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Hi, this is Michelle. In 2020, The New Humanitarian uncovered a sex abuse scandal involving aid workers working on the Ebola crisis in the Democratic Republic of Congo. Today, we hear from our colleagues about what the WHO has done to compensate victims.

In other news, as the world marked international women’s day yesterday, the UN chief warned that women’s rights are regressing across the globe. Plus, a humanitarian NGO in Geneva defends the need to talk to the Taliban in the hopes of bringing about change in Afghanistan.

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Michelle Langrand


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World Health Organization logo in Geneva. (Guilhem Vellut)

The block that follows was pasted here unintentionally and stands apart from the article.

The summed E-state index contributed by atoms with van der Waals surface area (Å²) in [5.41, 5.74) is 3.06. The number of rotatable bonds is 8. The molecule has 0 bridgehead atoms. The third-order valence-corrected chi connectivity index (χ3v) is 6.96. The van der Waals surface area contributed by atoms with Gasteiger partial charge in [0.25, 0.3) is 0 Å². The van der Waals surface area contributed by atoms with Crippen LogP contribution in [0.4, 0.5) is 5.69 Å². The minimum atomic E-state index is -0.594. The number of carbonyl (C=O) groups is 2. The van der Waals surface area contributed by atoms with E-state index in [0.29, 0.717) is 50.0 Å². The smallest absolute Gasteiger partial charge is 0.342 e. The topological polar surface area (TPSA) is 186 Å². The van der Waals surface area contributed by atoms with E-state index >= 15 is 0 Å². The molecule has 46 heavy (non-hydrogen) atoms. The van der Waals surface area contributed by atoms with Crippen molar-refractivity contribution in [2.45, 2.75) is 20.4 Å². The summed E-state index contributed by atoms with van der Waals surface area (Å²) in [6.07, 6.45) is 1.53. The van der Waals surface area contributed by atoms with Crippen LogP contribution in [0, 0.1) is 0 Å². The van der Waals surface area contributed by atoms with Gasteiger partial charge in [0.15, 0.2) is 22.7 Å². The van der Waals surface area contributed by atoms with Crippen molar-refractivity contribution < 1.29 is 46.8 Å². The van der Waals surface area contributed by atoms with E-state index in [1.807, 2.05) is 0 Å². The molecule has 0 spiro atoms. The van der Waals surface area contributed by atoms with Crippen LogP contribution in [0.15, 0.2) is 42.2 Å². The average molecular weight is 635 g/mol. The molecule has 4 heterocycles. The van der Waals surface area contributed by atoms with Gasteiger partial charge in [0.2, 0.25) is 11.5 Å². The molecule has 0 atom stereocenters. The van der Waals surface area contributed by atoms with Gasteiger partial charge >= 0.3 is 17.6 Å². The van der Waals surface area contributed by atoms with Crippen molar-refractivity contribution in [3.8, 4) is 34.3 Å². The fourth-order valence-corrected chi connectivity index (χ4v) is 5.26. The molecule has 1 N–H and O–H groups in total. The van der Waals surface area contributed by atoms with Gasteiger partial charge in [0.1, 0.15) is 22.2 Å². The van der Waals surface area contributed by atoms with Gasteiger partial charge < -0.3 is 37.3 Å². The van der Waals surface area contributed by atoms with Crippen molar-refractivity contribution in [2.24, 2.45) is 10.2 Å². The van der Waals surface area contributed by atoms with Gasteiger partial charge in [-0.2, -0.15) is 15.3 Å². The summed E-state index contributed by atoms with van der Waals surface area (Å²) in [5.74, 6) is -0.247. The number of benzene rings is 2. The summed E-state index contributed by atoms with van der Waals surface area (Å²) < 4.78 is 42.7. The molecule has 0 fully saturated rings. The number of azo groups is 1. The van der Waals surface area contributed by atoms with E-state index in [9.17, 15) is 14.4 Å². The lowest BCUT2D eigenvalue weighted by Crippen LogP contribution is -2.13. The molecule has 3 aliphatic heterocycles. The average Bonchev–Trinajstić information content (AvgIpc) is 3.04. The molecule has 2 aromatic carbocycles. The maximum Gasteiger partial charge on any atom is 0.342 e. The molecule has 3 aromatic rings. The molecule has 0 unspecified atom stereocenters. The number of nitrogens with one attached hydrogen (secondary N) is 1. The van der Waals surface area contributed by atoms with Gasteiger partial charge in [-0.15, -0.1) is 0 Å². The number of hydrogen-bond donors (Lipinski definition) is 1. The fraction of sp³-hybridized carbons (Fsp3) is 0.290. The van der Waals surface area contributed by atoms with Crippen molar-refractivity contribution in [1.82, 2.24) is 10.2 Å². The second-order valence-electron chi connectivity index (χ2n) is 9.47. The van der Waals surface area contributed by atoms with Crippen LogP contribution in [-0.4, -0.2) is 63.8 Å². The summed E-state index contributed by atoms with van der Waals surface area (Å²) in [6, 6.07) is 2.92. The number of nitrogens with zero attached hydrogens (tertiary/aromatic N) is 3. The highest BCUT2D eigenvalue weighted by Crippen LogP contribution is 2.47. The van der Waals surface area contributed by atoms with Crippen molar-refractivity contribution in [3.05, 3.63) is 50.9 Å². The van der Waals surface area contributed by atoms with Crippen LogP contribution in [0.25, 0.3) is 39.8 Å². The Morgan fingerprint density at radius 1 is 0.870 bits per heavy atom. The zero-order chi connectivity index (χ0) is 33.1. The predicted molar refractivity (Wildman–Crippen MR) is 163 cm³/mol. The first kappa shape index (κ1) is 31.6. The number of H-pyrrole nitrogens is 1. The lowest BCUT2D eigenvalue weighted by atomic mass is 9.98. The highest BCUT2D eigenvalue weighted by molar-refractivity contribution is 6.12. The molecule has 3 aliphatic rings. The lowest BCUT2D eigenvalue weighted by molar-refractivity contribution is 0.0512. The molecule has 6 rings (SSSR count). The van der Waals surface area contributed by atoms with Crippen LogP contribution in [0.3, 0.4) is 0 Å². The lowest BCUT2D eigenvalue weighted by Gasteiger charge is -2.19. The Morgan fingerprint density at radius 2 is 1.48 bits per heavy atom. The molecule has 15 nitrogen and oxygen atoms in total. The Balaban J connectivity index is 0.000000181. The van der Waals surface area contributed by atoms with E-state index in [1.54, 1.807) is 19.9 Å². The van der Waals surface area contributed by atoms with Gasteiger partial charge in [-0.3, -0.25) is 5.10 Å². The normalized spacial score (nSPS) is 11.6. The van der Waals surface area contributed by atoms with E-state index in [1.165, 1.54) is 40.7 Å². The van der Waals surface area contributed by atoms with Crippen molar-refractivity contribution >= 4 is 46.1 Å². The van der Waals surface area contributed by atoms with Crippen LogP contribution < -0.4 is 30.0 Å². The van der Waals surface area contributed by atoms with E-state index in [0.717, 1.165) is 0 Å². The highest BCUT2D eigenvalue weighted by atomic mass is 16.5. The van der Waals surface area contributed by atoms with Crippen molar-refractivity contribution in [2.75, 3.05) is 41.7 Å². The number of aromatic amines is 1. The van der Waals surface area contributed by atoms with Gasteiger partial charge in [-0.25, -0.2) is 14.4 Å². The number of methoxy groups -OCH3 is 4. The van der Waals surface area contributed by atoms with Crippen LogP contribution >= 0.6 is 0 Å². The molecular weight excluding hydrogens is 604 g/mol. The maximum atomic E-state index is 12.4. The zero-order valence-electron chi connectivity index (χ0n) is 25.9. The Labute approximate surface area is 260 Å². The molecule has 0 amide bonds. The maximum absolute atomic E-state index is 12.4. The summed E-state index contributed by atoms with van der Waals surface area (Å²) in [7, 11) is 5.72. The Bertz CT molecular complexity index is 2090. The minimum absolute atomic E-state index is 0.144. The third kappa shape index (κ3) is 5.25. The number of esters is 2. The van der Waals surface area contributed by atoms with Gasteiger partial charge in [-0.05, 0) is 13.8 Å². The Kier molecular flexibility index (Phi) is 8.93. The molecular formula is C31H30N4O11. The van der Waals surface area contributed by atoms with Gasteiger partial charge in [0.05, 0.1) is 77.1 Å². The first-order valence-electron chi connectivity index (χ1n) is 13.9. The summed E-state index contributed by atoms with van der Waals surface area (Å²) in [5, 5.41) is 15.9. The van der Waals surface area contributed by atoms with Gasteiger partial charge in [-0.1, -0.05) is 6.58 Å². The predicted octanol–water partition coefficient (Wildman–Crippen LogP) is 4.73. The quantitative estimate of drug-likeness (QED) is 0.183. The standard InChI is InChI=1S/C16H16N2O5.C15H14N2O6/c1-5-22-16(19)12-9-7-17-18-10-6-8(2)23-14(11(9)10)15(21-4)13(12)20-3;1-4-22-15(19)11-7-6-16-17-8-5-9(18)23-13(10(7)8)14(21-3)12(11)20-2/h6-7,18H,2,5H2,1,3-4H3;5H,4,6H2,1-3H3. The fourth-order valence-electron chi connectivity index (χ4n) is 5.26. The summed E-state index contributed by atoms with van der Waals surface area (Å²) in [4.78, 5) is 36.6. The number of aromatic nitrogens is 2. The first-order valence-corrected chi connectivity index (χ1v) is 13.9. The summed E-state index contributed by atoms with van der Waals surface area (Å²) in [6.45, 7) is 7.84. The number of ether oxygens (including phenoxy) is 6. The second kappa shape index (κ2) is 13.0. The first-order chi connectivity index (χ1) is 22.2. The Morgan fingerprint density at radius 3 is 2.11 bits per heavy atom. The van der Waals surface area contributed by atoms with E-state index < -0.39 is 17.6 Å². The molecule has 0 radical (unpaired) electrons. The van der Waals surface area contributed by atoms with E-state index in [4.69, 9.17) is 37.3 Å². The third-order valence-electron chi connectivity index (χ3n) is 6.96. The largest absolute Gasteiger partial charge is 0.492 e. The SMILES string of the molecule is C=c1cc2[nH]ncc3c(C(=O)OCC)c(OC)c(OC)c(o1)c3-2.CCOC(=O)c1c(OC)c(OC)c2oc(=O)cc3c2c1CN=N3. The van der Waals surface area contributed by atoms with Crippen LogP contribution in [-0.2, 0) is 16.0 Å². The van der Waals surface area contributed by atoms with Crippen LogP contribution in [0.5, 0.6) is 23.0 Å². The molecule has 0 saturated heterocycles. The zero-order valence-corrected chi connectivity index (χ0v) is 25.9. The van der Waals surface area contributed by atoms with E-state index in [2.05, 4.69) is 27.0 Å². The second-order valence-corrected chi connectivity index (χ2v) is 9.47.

WHO sex abuse victims say help is too little too late. Two years after surviving sexual abuse by WHO workers during the Ebola outbreak in the Democratic Republic of Congo, several women say they have received little to no support despite promises from the UN health agency. Compensation has come in the form of one-time payments of $250, as well as toiletries and entrepreneurship courses. For the women, some of whom have children to care for as a result of the abuse, this is far from enough to rebuild their lives. Since the scandal was uncovered by The New Humanitarian in 2020, the WHO has taken steps to address sexual abuse complaints and recently unveiled its new policy to address gaps in its procedures.

The New Humanitarian (EN)

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